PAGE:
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Google Warning: North Korean Gov Hackers Targeting Security Researchers

Google late Monday raised the alarm about a “government-backed entity based in North Korea” targeting — and hacking into — computer systems belonging to security researchers.

Google late Monday raised the alarm about a “government-backed entity based in North Korea” targeting — and hacking into — computer systems belonging to security researchers.

Google’s Threat Analysis Group (TAG), a team that monitors global APT activity, said the ongoing campaign is aimed at security researchers working on vulnerability research and development at different companies and organizations.

The campaign, which is well organized across multiple online platforms, included drive-by browser compromises from booby-trapped websites.

“In addition to targeting users via social engineering, we have also observed several cases where researchers have been compromised after visiting the actors’ blog. In each of these cases, the researchers have followed a link on Twitter to a write-up hosted on blog.br0vvnn[.]io, and shortly thereafter, a malicious service was installed on the researcher’s system and an in-memory backdoor would begin beaconing to an actor-owned command and control server,” Google’s Adam Weidemann explained.

“At the time of these visits, the victim systems were running fully patched and up-to-date Windows 10 and Chrome browser versions,” Weidewmann said, suggesting the possible use of zero-day exploits.

He said Google was unable to confirm the mechanism of compromise and asked for the public to report Chrome vulnerabilities, including those being exploited in the wild (ITW), to its Chrome’s Vulnerability Reward Program. We encourage anyone who discovers a Chrome vulnerability to report that activity via the Chrome VRP submission process.

Google said the actors behind this campaign are linked to a government-backed entity based in North Korea, worked over time to build credibility and connect with security researchers.

The actors established a research blog and multiple Twitter profiles and used the Twitter accounts to post links to their blog, post videos of their claimed exploits and to amplify and retweet posts from other accounts that they control.

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Google found that the lure blog contained write-ups and analysis of vulnerabilities that have been publicly disclosed, including “guest” posts from unwitting legitimate security researchers, likely in an attempt to build additional credibility with other security researchers.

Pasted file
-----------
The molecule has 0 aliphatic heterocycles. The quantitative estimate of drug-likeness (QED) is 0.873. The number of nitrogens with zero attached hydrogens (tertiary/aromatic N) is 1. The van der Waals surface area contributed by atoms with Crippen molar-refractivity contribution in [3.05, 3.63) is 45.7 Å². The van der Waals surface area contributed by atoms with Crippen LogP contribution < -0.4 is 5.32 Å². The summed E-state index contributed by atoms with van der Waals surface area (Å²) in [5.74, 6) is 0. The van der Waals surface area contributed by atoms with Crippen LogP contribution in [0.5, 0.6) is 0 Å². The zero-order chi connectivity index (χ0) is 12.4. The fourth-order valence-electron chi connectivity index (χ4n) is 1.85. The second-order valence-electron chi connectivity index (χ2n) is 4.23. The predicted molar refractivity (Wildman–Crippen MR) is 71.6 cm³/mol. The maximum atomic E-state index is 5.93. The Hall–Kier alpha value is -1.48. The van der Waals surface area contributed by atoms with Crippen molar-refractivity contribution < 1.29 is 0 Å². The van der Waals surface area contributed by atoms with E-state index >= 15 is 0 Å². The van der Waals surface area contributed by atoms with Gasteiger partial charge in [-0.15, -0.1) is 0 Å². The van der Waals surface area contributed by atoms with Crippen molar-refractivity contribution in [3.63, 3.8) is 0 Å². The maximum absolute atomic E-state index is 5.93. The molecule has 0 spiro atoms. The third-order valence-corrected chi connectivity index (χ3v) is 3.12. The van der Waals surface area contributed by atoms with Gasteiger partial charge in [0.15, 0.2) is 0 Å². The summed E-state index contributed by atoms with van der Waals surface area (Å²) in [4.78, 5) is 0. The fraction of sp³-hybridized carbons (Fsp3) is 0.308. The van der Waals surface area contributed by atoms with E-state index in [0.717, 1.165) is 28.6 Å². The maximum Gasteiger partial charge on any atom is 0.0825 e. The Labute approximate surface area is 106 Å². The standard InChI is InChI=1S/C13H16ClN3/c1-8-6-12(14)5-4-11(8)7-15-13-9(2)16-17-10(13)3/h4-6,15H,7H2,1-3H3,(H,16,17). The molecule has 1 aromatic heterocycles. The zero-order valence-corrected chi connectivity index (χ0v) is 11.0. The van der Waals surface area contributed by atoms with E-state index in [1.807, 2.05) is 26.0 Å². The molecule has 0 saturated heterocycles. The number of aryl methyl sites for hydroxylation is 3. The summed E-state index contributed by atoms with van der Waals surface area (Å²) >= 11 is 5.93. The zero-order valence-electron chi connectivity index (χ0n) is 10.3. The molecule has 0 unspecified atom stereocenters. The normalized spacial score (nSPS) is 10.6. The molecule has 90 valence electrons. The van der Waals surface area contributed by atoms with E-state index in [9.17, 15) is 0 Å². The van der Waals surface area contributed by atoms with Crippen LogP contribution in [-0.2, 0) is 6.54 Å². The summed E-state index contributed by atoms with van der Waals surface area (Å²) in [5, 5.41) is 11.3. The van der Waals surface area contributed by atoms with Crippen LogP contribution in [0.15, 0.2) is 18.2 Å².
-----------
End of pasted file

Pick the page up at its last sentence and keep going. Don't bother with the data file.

“While we are unable to verify the authenticity or the working status of all of the exploits that they have posted videos of, in at least one case, the actors have faked the success of their claimed working exploit,” Weidermann said, providing screenshots and proof of the operation.

From the Google TAG blog:

The actors have been observed targeting specific security researchers by a novel social engineering method. After establishing initial communications, the actors would ask the targeted researcher if they wanted to collaborate on vulnerability research together, and then provide the researcher with a Visual Studio Project. Within the Visual Studio Project would be source code for exploiting the vulnerability, as well as an additional DLL that would be executed through Visual Studio Build Events. The DLL is custom malware that would immediately begin communicating with actor-controlled C2 domains.  

Weidemann said the actors have used accounts on Twitter, LinkedIn, Telegram, Discord, Keybase and e-mail, mostly on users running Microsoft’s Windows operating system.

“If you are concerned that you are being targeted, we recommend that you compartmentalize your research activities using separate physical or virtual machines for general web browsing, interacting with others in the research community, accepting files from third parties and your own security research,” Weidemann added.

Written By

Ryan Naraine is Editor-at-Large at SecurityWeek and host of the popular Security Conversations podcast series. He is a security community engagement expert who has built programs at major global brands, including Intel Corp., Bishop Fox and GReAT. Ryan is a founding-director of the Security Tinkerers non-profit, an advisor to early-stage entrepreneurs, and a regular speaker at security conferences around the world.

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